An art appraisal is not an art authentication.
An Art Authentication is not an Art Appraisal ...
It's a common mistake in the US that people are thinking that an art appraisal is equal to an art authentication. It could not be more wrong. An art appraisal is an opinion of the value of an item in fair market value or the replacement value. It doesn't engage the responsibility of the art appraiser if the painting is a fake or a copy.
A/ Fair market value: The amount for which personal property sells in a voluntary transaction between a buyer and a seller. The auction value is, most of the time, considered as fair market value.
B/ Replacement value: Replacement value or cost is the price that an entity would pay to replace an existing asset at the current market price with a similar asset. Usually, a gallery sells the replacement asset, that's why a replacement value is often compared with a gallery value. This gallery value is substantial as the value in an auction; it may as well be double or triple the value of the auction.
An art authentication process includes:
-Justification of authenticity by comparison with other works by the artist - Reestablish the works in the "catalogue raisonne"
- Comparison with other works made by the same artist of the same period
- Comparison with other artists of the same period or movement.
- Reestablish history of the painting
- Research of the history, provenance of the painting
- Graphology analysis of handwriting
- Signature analysis
- On-site analysis of the painting
- Eventually study of the pigments
- Study of the support
- Study of the manner
- Wood lamp test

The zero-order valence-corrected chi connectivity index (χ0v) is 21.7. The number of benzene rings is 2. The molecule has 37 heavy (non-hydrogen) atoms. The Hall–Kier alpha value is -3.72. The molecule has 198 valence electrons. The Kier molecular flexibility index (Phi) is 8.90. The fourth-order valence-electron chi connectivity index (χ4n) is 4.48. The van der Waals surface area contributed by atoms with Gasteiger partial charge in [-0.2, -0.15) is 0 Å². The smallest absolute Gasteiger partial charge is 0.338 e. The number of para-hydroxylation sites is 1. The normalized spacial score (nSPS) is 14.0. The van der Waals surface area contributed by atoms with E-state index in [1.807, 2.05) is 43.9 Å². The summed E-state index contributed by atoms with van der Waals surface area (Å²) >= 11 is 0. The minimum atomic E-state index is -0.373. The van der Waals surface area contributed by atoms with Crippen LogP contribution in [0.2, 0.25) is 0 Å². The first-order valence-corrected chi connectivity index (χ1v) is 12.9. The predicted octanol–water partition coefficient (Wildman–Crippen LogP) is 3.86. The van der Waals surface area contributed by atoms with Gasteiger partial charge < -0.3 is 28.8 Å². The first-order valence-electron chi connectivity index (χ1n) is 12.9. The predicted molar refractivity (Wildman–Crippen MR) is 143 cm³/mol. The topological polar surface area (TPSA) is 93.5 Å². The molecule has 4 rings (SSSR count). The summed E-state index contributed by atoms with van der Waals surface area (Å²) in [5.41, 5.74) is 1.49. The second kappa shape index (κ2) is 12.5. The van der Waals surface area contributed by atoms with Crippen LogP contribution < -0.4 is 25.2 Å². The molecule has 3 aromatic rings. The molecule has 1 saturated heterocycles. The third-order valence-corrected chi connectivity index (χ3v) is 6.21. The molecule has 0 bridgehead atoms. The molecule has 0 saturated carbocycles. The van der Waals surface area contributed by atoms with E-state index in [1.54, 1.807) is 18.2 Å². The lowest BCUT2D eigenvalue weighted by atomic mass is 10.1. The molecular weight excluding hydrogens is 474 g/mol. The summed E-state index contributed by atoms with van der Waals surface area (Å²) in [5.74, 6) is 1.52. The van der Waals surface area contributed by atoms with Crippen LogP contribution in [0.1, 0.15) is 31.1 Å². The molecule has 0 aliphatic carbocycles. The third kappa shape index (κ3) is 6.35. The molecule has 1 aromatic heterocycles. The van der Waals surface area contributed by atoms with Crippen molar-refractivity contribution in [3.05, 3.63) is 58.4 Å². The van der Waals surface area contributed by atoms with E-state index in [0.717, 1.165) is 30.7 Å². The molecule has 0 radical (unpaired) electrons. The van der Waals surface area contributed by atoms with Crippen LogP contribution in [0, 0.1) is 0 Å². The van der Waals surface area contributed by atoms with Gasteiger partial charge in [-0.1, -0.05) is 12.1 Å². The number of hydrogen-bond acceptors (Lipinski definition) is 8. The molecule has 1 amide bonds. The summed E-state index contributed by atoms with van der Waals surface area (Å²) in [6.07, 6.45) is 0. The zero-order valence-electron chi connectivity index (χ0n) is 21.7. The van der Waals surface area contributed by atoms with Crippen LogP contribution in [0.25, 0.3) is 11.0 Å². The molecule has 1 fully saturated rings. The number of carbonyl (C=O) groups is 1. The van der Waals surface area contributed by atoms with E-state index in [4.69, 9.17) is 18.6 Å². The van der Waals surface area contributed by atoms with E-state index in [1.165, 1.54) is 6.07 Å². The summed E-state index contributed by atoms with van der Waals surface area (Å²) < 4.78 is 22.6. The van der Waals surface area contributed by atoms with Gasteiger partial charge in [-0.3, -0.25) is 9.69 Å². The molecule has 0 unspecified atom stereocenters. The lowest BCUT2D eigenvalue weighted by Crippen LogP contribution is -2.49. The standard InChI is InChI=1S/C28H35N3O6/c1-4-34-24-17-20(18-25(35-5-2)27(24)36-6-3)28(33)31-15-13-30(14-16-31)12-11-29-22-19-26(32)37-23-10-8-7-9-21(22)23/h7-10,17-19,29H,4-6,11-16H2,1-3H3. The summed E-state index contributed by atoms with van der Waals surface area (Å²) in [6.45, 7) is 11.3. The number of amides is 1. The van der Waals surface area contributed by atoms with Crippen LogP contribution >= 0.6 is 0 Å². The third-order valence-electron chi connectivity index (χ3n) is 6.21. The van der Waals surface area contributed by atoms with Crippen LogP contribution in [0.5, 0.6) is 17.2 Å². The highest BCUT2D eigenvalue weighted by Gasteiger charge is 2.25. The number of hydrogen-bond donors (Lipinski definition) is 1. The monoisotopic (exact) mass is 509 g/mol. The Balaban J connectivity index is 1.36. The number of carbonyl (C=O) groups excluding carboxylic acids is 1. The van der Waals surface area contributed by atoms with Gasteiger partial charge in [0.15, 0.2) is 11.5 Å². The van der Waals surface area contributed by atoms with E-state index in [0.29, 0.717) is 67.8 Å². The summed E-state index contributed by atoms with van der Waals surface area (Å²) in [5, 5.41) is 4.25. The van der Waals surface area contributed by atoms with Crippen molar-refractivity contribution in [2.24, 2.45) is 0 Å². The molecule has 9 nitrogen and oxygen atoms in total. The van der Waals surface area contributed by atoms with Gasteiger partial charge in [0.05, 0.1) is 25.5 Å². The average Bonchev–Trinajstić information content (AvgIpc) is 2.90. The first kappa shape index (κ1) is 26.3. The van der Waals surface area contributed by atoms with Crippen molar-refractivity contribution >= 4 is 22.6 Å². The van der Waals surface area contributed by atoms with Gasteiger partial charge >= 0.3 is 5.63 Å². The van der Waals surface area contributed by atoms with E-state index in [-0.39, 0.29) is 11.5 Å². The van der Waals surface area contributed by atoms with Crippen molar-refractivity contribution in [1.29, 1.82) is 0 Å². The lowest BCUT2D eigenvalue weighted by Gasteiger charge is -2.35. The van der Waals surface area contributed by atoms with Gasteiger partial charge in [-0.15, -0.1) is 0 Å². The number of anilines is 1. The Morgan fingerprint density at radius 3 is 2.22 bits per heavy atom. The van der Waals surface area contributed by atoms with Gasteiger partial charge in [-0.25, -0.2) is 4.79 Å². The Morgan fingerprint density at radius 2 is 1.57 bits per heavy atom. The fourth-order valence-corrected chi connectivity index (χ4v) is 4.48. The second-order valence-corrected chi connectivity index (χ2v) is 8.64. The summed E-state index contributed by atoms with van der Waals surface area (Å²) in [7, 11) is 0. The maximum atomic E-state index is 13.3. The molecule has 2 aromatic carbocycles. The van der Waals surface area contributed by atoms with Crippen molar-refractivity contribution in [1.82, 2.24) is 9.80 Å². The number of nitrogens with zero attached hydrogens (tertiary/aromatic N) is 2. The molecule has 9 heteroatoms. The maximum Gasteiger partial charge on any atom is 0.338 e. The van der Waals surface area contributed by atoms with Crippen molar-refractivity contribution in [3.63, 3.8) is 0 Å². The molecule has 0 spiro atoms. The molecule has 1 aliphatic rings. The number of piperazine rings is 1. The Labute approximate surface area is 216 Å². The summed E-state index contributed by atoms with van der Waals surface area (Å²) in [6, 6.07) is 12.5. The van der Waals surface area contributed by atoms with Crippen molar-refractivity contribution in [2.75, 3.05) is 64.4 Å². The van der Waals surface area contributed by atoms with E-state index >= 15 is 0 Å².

- The Conclusion
- Presentation of the file to the solely recognized expert for the artist.
Each major artist has his own "SOLELY RECOGNIZED AUTHENTICATOR." Sotheby's, Christie's, whatever major gallery doesn't have the authority to give an authentication certificate for an item. Sotheby's and Christie's or any respectable auction house will consult the solely recognized authenticator for an artist before to admit it in their auction. They should do so, but we know today that many fakes are sold in these major auction houses. Art experts, in general, may give an opinion at their responsibility ( don't forget that in the USA everybody can sue everybody for whatever reason).
If the solely recognized authenticator refuses to authenticate the artwork, experts who emit an opinion on the artwork may face a lawsuit.
In the USA, because of the possibility to sue an individual or an organization, several major institutions, so the Warhol, Pollock, Haring, De Kooning, foundation decided to stop the authentication service. For these painters, if you do not have an authentication before they decided to close the authentication service, there is one solution left: making a file that proves the authenticity of the item with indisputable and verifiable valid arguments.